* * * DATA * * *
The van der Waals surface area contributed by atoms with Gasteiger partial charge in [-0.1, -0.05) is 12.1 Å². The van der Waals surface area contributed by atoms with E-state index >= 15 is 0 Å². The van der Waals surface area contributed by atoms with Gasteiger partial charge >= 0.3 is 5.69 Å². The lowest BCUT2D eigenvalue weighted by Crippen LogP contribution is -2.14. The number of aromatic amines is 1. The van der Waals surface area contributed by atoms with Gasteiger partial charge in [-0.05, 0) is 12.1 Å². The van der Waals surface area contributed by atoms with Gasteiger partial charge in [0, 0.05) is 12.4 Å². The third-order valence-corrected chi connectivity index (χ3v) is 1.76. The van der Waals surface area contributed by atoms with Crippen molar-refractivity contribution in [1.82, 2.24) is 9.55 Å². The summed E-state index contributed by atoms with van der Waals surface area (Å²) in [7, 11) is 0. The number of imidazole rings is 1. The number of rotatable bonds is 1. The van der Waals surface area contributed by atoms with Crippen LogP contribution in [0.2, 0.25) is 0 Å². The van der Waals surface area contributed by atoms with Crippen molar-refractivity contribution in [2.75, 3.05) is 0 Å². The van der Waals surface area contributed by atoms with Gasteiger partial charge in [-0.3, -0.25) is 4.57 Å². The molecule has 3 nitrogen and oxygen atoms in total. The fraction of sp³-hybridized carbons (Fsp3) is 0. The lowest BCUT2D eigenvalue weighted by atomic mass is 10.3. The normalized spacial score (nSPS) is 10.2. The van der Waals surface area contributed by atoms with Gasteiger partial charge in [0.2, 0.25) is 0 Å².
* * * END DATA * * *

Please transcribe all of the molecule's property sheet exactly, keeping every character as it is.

The van der Waals surface area contributed by atoms with Gasteiger partial charge in [-0.1, -0.05) is 12.1 Å². The van der Waals surface area contributed by atoms with E-state index >= 15 is 0 Å². The van der Waals surface area contributed by atoms with Gasteiger partial charge >= 0.3 is 5.69 Å². The lowest BCUT2D eigenvalue weighted by Crippen LogP contribution is -2.14. The number of aromatic amines is 1. The van der Waals surface area contributed by atoms with Gasteiger partial charge in [-0.05, 0) is 12.1 Å². The van der Waals surface area contributed by atoms with Gasteiger partial charge in [0, 0.05) is 12.4 Å². The third-order valence-corrected chi connectivity index (χ3v) is 1.76. The van der Waals surface area contributed by atoms with Crippen molar-refractivity contribution in [1.82, 2.24) is 9.55 Å². The summed E-state index contributed by atoms with van der Waals surface area (Å²) in [7, 11) is 0. The number of imidazole rings is 1. The number of rotatable bonds is 1. The van der Waals surface area contributed by atoms with Crippen LogP contribution in [0.2, 0.25) is 0 Å². The van der Waals surface area contributed by atoms with Crippen molar-refractivity contribution in [2.75, 3.05) is 0 Å². The van der Waals surface area contributed by atoms with Gasteiger partial charge in [-0.3, -0.25) is 4.57 Å². The molecule has 3 nitrogen and oxygen atoms in total. The fraction of sp³-hybridized carbons (Fsp3) is 0. The lowest BCUT2D eigenvalue weighted by atomic mass is 10.3. The normalized spacial score (nSPS) is 10.2. The van der Waals surface area contributed by atoms with Gasteiger partial charge in [0.2, 0.25) is 0 Å².